he proportion of Medicare beneficiaries 65 and older reporting problems affording prescription drugs remained unchanged between 2003 and 2007. In both years, about 8 percent of elderly beneficiaries reported they could not afford to fill a prescription in the previous 12 months, according to findings from HSC’s nationally representative 2007 Health Tracking Household Survey (see Data Source and Table 1). This translates to approximately 2.5 million of the more than 30 million full-year elderly noninstitutionalized Medicare beneficiaries living in the community going without at least one prescribed medication in 2007.

While the proportion of elderly Medicare beneficiaries who couldn’t afford a prescription drug remained stable between 2003 and 2007, working-age adults didn’t fare as well, with sizeable increases in prescription drug access problems for both the uninsured and those with employer-based coverage.1 The proportion of privately insured, working-age adults—the group most similar to elderly Medicare beneficiaries in terms of insurance coverage—going without a prescription drug because of cost increased from 8.8 percent in 2003 to 10.8 percent in 2007.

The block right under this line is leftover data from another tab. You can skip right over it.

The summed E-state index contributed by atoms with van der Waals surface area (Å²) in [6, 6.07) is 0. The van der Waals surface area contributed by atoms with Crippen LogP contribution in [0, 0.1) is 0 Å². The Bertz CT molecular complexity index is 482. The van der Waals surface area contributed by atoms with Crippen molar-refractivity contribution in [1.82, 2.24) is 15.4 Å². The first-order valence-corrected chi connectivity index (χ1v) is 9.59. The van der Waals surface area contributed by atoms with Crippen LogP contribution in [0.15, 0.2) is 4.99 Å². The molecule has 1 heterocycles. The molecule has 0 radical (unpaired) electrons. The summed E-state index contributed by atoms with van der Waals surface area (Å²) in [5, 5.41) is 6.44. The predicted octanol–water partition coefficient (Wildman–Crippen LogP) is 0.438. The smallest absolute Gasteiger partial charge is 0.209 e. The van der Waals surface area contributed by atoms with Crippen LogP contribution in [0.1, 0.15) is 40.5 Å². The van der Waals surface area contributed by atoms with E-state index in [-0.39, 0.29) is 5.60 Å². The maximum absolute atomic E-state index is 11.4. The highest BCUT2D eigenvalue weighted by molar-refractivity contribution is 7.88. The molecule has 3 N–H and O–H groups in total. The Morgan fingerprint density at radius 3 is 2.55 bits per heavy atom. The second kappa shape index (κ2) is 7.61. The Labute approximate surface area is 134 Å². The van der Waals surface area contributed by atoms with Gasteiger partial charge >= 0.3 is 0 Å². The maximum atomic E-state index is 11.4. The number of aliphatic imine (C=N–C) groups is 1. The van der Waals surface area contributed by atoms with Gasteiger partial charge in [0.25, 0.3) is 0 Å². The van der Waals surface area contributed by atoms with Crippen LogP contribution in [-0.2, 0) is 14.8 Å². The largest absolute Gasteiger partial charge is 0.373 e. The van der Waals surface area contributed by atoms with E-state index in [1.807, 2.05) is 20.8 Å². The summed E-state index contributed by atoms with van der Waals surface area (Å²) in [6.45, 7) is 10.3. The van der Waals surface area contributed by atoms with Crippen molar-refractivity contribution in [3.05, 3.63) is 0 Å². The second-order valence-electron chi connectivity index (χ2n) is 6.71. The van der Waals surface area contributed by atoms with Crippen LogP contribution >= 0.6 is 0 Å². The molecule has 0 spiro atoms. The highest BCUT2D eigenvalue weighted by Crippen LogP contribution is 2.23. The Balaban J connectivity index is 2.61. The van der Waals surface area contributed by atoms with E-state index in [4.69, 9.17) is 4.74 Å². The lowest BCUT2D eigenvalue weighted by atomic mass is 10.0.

A key difference between Medicare seniors and working-age adults with prescription drug coverage is that the Medicare drug benefit has a coverage gap—known as the doughnut hole—when beneficiaries are responsible for the full cost of their drugs out of pocket. In 2007, the coverage gap began when a beneficiary incurred $2,400 in total drug spending and ended after out-of-pocket spending reached $3,850, equivalent to $5,451 in total drug spending.


Table 1 - U.S. Adults Who Can’t Afford All Prescription Drugs, by Insurance Coverage, 2003-2007

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Access Problems Vary by Drug Coverage